New Bill Aims to ‘Modernize’ 80 Years of Conservation Funding

Revised act would allow states to use public funds for hunter recruitment and retention

Monday, June 12, 2017

By Lisa Lakey

A new bill introduced last month by the Congressional Sportsmen’s Caucus (CSC) aims to update the 80-year-old Pittman-Robertson Act, also known as the Federal Aid in Wildlife Restoration Act. If passed, it would allow states to use funds for public relations programs aimed at hunter recruitment and retention.

“Modernizing this fund is an important step in advancing our nation’s hunting heritage and furthering state-based conservation efforts,” CSC President Jeff Crane said. “This legislation will allow states to educate the public about the ‘user pays – public benefits’ American System of Conservation Funding.”

The system Crane spoke of is comprised of revenue from sporting licenses and funds resulting largely from the Pittman-Robertson Act. The ASCF structure supports the idea that those who use these public, natural resources pay for the right to do so.

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In return, they pay not just for sportsmen and women’s access, but for all the public. In many cases, a state’s fish and wildlife agency is funded entirely through the ASCF.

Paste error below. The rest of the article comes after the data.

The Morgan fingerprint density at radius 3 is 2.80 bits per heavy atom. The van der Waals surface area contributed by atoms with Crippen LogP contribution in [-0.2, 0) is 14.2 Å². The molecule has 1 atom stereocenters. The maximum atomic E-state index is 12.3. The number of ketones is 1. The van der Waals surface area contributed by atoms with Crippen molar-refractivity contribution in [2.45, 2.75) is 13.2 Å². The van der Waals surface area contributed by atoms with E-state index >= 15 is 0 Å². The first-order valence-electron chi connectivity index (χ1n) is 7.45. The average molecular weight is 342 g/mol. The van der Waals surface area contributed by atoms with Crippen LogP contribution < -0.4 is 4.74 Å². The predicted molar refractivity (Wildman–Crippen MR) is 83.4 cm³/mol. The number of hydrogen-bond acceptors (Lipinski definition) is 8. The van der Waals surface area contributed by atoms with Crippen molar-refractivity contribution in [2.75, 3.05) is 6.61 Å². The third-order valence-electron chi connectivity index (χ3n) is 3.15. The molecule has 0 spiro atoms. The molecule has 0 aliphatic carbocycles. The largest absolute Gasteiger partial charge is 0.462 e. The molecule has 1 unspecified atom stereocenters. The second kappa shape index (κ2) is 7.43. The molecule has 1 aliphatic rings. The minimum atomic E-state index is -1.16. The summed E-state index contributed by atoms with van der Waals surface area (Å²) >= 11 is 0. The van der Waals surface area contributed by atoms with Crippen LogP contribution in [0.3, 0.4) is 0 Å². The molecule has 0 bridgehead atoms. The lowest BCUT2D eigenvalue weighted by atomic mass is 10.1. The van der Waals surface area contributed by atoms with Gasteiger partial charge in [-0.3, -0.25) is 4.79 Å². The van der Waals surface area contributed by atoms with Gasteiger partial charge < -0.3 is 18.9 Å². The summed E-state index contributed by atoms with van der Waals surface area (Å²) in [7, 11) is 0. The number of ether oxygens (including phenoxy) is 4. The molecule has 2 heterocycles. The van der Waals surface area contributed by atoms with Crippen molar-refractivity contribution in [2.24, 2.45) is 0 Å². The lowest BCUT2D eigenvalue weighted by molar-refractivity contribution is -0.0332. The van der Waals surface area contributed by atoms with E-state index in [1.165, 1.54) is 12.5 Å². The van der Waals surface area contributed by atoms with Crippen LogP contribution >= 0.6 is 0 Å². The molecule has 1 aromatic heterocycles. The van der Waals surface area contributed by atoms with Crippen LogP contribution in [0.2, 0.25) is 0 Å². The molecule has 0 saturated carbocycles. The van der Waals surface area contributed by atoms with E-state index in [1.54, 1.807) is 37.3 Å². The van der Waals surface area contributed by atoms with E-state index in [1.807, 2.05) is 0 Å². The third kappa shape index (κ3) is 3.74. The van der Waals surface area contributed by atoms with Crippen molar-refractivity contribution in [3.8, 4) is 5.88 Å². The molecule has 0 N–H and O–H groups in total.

Since its enactment in 1937, the Pittman-Robertson Act has contributed more than $10 billion to states. Under the act, the excise tax revenue from the sale of firearms and ammunition is awarded to state wildlife agencies for projects related to wildlife, conservation and shooting programs.

But according to Rep. Austin Scott (R-Georgia), author of the bill and House vice chairman of CSC, as the number of sportsmen and women is on the decline, it’s time the act gets a facelift.

Specifically, the update to the bill would allow funds to be used for promotion and marketing purposes, including hunter recruitment and retention programs, hunter education programs and programs targeting the non-hunting public to inform them of the role of sportsmen and women in wildlife conservation.

“The sportsmen and women of America are the heart of wildlife conservation, and updating our nation’s system of conservation funding will ensure our recreational areas are open and available for folks to enjoy for generations to come,” he said. “By modernizing Pittman-Robertson funds and reexamining how they can be used by states, we can introduce a whole new generation of Americans to the outdoors and educate them on how to be safe and responsible sportsmen.”

The bill, that if passed could be known as the “Modernizing the Pittman-Robertson Fund for Tomorrow’s Needs Act of 2017,” also calls for “using any other means to ensure the growth of hunting and recreational shooting, as determined by the Secretary.”

Co-sponsoring the bill with Scott is CSC House Vice Chair Rep. Marc Veasey and CSC Co-Chair Gene Green, both Democrats from Texas, and CSC Co-Chair Rep. Jeff Duncan (R-South Carolina). The bill in its entirety can be read here.